Yes. Pretty much anything you can pass during intercourse can also be passed during oral sex. Herpes? Yes. Chalmydia and gonorrhea? Yes. (They're both bacterial and can be cured with antibiotics, but there are more and more cases of antibiotic-resistant gonorrhea so you don't want to mess with it).

HIV can also be passed during oral sex, but oral sex is actually a low risk for HIV transmission (HIV is more easily and commonly transmitted through anal sex and vaginal sex). Syphilis can also be passed during oral sex. As HPV is linked with certain head and neck cancers, HPV transmission during oral sex is now increasingly a subject of more scientific investigation and we need more data on it.

All that said, not a lot of people use condoms or dental dams during oral sex. If STI transmission during oral sex concerns you, consider using condoms or dental dams for it or – at the very least – getting tested for STIs when you have a new partner, or after breaking up with your most recent partner so you can go into your next relationship or hook-up knowledgeable of your STI status.

The same applies to analingus. If your partner has a sexually transmitted infection (STI) such as gonorrhea, chlamydia, herpes, or HIV, you can get that STI from performing analingus (oral-anal stimulation) on him or her. If the person performing analingus has oral herpes (i.e., herpes on their mouth) then he or she can pass it to the person whose anus they're getting up close and personal with. Hepatitis A and B can also be passed through analingus. Fortunately, one can get tested for STIs as well as hepatitis A and B. One can also get vaccinated for hepatitis so that's something to ask your doctor about if you think you might be paying a visit to someone's anus in the near future. Finally, things other than STIs – such as parasites – can be passed during analingus. But much of the time, analingus is fairly safe and uneventful, except for the fun/pleasure part.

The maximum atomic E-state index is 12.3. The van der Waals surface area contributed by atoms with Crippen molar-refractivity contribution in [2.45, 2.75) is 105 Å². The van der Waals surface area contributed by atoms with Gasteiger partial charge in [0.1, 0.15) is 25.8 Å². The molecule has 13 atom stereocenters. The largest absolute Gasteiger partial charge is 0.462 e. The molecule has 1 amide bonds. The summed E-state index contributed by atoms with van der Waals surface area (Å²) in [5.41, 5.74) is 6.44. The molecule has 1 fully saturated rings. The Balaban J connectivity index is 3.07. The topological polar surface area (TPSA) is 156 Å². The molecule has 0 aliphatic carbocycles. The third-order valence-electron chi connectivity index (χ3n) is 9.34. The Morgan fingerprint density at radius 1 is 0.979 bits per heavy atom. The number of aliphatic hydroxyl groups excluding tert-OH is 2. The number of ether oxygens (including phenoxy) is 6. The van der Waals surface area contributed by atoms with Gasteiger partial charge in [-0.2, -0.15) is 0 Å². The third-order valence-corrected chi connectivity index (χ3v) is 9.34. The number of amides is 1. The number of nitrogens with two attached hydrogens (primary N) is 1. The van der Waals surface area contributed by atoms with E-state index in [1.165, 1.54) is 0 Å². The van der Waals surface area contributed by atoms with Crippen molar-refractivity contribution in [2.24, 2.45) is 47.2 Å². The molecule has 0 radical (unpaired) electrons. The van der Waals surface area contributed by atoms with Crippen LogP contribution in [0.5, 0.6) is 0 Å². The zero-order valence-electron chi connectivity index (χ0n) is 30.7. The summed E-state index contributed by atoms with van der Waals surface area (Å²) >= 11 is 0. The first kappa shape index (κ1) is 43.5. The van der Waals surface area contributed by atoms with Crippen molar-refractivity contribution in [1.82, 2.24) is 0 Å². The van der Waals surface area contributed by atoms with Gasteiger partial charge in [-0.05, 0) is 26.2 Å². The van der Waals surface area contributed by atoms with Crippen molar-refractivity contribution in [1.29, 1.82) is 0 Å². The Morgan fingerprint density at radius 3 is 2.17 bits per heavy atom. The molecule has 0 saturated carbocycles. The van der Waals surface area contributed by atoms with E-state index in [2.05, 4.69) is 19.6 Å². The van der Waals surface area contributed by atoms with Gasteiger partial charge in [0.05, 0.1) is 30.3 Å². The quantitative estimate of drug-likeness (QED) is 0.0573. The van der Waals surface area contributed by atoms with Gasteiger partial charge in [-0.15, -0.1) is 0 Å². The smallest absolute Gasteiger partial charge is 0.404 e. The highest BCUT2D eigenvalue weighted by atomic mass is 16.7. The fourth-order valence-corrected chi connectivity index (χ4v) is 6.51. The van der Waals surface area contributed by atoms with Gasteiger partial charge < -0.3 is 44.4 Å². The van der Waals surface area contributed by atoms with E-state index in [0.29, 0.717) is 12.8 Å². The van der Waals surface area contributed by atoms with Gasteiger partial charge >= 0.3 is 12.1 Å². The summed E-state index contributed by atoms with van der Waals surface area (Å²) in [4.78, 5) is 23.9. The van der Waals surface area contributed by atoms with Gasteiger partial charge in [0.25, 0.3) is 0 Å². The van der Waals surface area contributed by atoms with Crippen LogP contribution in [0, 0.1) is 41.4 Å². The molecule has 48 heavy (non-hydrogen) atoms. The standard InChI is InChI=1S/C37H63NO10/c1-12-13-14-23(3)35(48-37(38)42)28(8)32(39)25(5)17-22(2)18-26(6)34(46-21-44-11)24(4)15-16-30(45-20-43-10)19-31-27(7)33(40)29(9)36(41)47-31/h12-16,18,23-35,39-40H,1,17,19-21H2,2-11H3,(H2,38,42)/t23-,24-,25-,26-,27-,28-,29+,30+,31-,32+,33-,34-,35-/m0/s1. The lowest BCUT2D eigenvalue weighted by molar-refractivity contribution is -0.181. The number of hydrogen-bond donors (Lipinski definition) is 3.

How to make analingus safer? Dental dams or condoms cut in half, length-wise, can be used as a barrier between the mouth and anus. Add a touch of water-based lube to the side of the dam/condom that's facing the anus to make things more slippery and pleasurable.

Dr. Debby Herbenick, author of Sex Made Easy and Great In Bed, is the Co-Director of the Center for Sexual Health Promotion in the School of Public Health-Bloomington at Indiana University (IU) where she is a Research Scientist. She is also a sexual health educator at The Kinsey Institute for Research in Sex, Gender and Reproduction where she writes (and hosts audio podcasts of) the Kinsey Confidential column and coordinates educational programming. She has a PhD in Health Behavior from IU, a Master's degree in Public Health Education (also from IU) and a bachelor's degree in psychology from the University of Maryland, College Park. In addition, she is certified as a Sexuality Educator from the American Association of Sex Educators, Counsellors and Therapists.